I read somewhere that tomatoes were one of the vegetables that were brought from the New World to the Old. As I was eating pizza the other night, the thought occured to me: what did Italian cooks do before they had the tomato? It’s also odd that the Italians went gaga over the tomato in a way that other Europeans did not. Just wondering…
The potato was also a New World plant, and yet look at all the regional cooking (from Ireland to Poland) that depend upon it.
On the other hand, spaghetti sauce made from olives doesn’t require much stretch of the imagination. The ancient Romans probably used larks’ tongues.
Another item imported from the New World that made a big enough hit to be considered reflective of culture is paprika. What would Hungarian cookery be like without paprika? Yet it is a New World plant, and a relatively recent import.
Paprika was brought to Europe because of the price of salt. Paprika, like many other spices, was used as a substitute for salt. (Don’t get me wrong - these spices don’t taste like salt. They’re substitures because they can add enough flavor to make up for the lack of salt.) When it hit Europe, they found that the area around Hungary was best suited for growing the pepper plants.
That’s why the Hungarians went to ga-ga over paprika. It grew there. The English, with their lousy weather, wouldn’t be able to grow a lot of nice spices, so their food is on the bland side. Southeast Asia can grow all sorts of more tropical spices. Gee, you catching on to a pattern here? Tomatoes probably grew better in the Mediteranean climate of parts of Italy, though not all over. I say that because much regional Italian cuisine does not rely heavily on tomatoes.
Olives would be a good guess, too, on the Italian front. I know that much traditional Italian pizza has a breadlike crust, olive oil, and cheese. No tomatoes at all. (And since we’re talking Italians here, I’m more fascinated by the potato thing there. I think that the Italians introduced potatoes to England, and gnocchi is about all the proof I need that God exists. Hm…)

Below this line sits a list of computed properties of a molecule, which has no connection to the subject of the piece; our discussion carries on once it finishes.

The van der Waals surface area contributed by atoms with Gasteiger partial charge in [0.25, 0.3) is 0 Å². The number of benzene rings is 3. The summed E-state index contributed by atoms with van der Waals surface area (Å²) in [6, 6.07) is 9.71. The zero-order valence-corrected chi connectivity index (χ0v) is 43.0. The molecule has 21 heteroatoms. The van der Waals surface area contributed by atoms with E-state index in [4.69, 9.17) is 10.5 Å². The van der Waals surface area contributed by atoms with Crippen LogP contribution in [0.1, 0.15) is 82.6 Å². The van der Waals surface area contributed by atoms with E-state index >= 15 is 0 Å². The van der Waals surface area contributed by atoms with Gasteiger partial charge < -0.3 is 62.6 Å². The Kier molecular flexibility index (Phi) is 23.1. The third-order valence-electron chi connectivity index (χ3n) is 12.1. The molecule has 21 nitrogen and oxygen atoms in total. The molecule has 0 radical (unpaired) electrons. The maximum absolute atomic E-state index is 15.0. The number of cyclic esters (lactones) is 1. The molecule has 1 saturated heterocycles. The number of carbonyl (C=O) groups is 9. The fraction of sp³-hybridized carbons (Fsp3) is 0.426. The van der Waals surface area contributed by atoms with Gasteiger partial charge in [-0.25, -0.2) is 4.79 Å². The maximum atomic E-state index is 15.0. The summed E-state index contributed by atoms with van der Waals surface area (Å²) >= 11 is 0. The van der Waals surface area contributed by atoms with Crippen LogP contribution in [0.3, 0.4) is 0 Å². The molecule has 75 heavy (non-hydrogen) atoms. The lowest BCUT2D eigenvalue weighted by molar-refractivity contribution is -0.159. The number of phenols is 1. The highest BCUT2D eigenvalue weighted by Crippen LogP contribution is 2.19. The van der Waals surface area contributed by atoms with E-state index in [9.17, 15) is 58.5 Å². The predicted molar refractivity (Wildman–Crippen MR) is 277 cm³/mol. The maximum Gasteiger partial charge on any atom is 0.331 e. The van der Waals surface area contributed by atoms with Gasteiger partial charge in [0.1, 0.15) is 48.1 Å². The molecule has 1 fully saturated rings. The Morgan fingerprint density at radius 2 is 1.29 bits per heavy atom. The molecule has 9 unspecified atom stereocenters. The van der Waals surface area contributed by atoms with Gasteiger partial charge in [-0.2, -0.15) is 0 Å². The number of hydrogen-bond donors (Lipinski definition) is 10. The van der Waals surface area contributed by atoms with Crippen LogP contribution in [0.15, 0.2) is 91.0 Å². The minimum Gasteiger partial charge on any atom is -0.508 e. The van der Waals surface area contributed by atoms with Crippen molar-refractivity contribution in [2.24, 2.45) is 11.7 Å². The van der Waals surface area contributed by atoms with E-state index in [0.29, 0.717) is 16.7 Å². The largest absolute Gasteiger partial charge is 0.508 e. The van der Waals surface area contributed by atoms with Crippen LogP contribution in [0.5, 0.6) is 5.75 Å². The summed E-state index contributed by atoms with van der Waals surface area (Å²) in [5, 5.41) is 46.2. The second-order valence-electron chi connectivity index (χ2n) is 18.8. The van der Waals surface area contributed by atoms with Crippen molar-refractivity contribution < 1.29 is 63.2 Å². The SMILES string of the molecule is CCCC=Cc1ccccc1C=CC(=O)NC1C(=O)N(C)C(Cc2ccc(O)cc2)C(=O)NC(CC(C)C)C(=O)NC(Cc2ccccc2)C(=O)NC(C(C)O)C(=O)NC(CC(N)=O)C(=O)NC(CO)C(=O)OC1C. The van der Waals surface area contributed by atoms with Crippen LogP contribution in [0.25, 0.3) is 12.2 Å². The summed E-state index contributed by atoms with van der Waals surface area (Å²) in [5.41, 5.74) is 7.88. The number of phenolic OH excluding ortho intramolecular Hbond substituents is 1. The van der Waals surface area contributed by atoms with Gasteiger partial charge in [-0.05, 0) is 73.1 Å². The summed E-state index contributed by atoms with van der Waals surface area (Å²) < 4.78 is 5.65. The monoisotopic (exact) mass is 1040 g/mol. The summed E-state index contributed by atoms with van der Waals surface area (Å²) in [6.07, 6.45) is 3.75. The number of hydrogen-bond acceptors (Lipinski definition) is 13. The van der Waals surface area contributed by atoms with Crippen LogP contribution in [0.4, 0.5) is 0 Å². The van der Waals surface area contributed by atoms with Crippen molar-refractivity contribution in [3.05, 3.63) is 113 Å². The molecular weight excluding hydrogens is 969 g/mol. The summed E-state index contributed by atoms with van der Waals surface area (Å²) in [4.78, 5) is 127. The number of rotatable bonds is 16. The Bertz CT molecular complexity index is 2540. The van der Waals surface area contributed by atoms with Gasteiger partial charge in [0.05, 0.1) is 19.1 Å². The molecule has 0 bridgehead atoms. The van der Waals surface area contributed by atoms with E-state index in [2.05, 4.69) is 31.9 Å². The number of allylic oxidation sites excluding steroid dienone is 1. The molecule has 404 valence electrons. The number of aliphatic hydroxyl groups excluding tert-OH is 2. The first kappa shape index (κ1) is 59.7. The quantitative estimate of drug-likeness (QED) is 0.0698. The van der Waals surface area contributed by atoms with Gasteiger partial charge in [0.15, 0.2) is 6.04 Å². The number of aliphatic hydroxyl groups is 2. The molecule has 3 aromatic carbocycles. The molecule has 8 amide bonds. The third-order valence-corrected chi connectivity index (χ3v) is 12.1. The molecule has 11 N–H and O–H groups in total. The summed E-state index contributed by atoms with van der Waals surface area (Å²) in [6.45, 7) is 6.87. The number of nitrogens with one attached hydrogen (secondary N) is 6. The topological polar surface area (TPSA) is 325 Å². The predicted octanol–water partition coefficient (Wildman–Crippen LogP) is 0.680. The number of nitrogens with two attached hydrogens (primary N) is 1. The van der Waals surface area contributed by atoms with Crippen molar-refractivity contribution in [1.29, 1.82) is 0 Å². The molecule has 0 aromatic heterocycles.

Besides the New World origins of tomatoes, potatoes, and spices, there are a baker’s couple of interesting points to be made here.
Romans and Italians.
Italians and Chinese.
Pizza 'round the world.
While in England, I bought a book that contained recipes selected and translated from a Roman original. Things like Boletus salad [mushrooms], leek casserole, and what was essentially haggis. It is of course possible that the English people who made that book selected only the recipes that were similar to their own, familiar cuisine, but I doubt it. What I find more likely is that Roman cuisine was essentially “European” cuisine, and that of all the former segments of the Empire, the most-peripheral British Isles were the most conservative and changed it the least after the fall of the Empire. (This would also fit with the idea that a smaller variety of foods grew in England, so there was less to experiment with.)
Marco Polo and his ilk had a far larger impact on European culture than is generally recognized. Roman cuisine is EXTREMELY dissimilar to later Italian cuisine, as far as I can tell. On the other hand, if you watch an Italian cooking show with a Chinese cook you are likely to notice the Chinese cook nodding their head frequently and agreeing with the familiar THEORY behind Italian cuisine. The two are extremely similar (but only to a point, of course), far more so than French or German cuisine theory are similar to Italian cuisine. The noodles of course came directly from far Cathay, but tomato sauce probably developed later, after such things as alfredo or white sauce, fried meat toppings, and just olive oil.
I think pizza, especially the original c.14th century version, is most similar to various Middle Eastern foods that involve olive oil and herbs on a flat bread. There is a northern Chinese dish that’s a bit similar, but I put that down to parallel evolution. But for those who have been to Japan it can be almost comical to go to a pizza place that isn’t an American chain restaurant. (I went to a Japanese franchise in Taiwan, but I assume the menu was identical.)
We have there the product of a cuisine that combined transmitted Chinese and Middle Eastern foods with New World produce, was then transmitted to North America where the barbarians there GASP put such things as MEAT on it (I have heard of native Italians who think that that is an unspeakable debasement, though I don’t know if that opinion is universally held), then made its way farther West to where the unspeakable devils put PINEAPPLE on it, and then crossed the ocean to where we get such toppings as mayonnaise, cuttlefish (essentially squid), and the “German Curry Deluxe,” which is potato, bacon, and curry powder. Mmm-mm!